Many politicians have had a long dark night of the poll. They know that public opinion on gay rights has changed. Gallup just issued a poll
showing that more than half of Americans believe that “gay or lesbian relations” are “morally acceptable.” Seventy percent
, including majorities of all demographic groups, favor allowing openly gay people to serve in the military. Those are big changes since 2003, much less 1993, and politicians can read polls. Indeed, one thing that gay progress shows us is that cultural change precedes political change.
But out in the real world, where real Republicans live, the picture isn't as promising. In the Virginia suburbs of Washington this week, Patrick Murray defeated Matthew Berry in a Republican primary. Berry, formerly a lawyer for the Institute for Justice and the Department of Justice, seemed to be better funded and better organized than Murray, an Iraq war veteran. The Republican in my household received at least two mailers and three phone calls from the Berry campaign and nothing from Murray. So why did Murray win? Well, Berry is openly gay, and David Weigel at the Washington Post reports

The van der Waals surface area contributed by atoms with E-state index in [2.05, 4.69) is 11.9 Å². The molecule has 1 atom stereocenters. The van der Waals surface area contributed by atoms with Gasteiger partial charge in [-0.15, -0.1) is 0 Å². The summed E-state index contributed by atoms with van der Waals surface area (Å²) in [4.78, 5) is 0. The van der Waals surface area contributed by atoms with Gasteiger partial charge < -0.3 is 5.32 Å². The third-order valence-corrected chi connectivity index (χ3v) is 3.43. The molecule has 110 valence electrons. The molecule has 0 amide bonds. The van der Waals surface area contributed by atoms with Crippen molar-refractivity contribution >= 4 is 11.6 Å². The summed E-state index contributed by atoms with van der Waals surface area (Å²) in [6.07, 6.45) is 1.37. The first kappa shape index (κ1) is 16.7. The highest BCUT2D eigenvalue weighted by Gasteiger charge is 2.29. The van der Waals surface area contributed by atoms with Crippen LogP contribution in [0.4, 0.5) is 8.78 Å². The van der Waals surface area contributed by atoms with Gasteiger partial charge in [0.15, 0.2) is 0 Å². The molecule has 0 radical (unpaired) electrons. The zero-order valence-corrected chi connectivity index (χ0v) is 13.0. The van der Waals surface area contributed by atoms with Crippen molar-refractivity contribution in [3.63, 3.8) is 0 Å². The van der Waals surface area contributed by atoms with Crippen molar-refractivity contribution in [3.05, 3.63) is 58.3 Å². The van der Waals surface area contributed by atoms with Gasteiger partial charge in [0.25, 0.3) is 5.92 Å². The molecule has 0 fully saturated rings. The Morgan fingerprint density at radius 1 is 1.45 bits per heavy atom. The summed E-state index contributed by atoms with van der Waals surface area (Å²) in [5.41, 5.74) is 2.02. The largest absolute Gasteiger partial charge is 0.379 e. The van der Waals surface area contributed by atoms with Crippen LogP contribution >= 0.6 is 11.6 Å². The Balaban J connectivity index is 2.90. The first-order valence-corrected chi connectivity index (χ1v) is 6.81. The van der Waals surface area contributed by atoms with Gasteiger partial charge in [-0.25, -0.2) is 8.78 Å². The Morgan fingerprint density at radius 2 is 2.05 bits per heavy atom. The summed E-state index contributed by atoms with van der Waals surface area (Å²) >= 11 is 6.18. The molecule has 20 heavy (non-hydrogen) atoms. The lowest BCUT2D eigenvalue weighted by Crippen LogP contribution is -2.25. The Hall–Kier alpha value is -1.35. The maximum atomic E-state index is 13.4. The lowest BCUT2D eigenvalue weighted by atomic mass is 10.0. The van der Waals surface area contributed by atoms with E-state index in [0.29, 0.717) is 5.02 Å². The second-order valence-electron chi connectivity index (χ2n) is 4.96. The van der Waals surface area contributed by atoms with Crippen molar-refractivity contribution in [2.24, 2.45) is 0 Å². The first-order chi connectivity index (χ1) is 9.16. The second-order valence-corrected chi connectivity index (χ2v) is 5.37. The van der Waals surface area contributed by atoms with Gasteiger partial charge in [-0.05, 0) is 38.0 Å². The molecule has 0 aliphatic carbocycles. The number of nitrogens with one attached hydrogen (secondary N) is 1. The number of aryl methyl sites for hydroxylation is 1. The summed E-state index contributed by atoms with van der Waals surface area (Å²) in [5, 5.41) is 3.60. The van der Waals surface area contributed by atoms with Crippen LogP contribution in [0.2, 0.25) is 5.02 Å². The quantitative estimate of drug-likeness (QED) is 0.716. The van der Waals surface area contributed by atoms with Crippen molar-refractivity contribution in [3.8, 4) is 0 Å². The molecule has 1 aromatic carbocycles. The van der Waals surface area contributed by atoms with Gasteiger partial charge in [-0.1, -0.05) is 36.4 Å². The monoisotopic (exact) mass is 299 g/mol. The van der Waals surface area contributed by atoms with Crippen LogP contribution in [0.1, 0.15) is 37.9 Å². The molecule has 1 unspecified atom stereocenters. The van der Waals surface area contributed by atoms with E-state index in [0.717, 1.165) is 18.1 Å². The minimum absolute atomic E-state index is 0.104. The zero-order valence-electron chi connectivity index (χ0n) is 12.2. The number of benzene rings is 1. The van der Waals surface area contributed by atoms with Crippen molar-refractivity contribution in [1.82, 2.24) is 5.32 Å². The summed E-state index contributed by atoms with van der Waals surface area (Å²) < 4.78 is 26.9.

that the Murray campaign did send out flyers focusing on gay issues. They may have gone only to Republicans in the more conservative parts of the district. And Republican activist Rick Sincere tells me that "in the last few days before the election, I received numerous emails from the Murray campaign that included subtle reminders that Matthew is gay and supports an end to DADT. He also, in a Monday email, took a quotation from Matthew out of context to make it look like he supports a federally-enforced repeal of Virginia's anti-marriage law. In other words, Murray played the anti-gay card." Blogger RedNoVa made similar observations